I grew up in the thirties/forties with practical parents --
a mother, God love her, who washed
aluminum foil after she cooked in it, then reused it.
She was the original recycle queen,
before they had a name for it...
A father who was happier getting
old shoes fixed than buying new ones.
Their marriage was good, their dreams focused.
Their best friends lived barely a wave away.
I can see them now,
Dad in trousers, T- shirt and a hat
and Mom in a house dress,
lawn mower in one hand,
dish towel in the other.
It was the time for fixing things --
a curtain rod, the kitchen
radio, screen door, the oven door,
the hem in a dress.
Things we keep.
It was a way of life,
And sometimes it made me crazy.
All that re-fixing, reheating, renewing,
I wanted just once to be wasteful.
Waste meant affluence.
Throwing things away meant you
knew there'd always be more.
But then my father died, and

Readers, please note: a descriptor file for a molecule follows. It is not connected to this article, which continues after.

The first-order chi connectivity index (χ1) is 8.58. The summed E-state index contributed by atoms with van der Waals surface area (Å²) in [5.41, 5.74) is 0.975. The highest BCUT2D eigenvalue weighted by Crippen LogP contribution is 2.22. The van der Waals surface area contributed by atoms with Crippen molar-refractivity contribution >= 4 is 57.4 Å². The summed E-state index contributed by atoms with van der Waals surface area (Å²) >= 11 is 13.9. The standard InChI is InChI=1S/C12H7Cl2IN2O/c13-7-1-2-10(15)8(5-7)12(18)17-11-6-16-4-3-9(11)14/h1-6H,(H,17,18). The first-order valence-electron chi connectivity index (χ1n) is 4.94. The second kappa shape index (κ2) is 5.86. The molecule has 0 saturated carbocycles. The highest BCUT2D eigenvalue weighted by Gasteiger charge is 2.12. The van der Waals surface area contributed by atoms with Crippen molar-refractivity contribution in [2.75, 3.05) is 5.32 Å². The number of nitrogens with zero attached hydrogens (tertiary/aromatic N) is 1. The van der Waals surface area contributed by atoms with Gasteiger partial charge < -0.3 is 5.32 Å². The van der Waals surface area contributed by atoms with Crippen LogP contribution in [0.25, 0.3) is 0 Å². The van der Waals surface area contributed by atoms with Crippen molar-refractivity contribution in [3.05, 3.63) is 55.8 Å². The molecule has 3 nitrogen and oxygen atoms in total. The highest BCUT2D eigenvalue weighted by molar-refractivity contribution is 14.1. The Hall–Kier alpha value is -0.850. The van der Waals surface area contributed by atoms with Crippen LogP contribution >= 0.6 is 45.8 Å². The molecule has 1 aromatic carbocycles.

I was struck with the pain of learning
that sometimes there isn't any 'more.'
Sometimes, what we care about most gets
all used up and goes away...never to return.
So...while we have it...it's best
we love it.....and care for it.....and
fix it when it's broken.....
and heal it when it's sick.
This is true.....for marriage
....and old cars.....and children with bad
report cards.....and dogs with bad hips.....
and aging parents..! ...and grandparents.
We keep them because they are worth it,
because we are worth it.
Some things we keep.
Like a best friend that moved away --
or -- a classmate we grew up with.
There are just ! some things that make life important,
like people we know who are special.....
and so, we keep them close!
I received this from someone who thinks
I am a 'keeper' so I've sent it to you, because
I think of you in that same way.
Now ! it's your turn. Send this to those
who you feel are "keepers" in your life.
Life may not be the party we hoped for,
but while we are here, we might as well dance!!!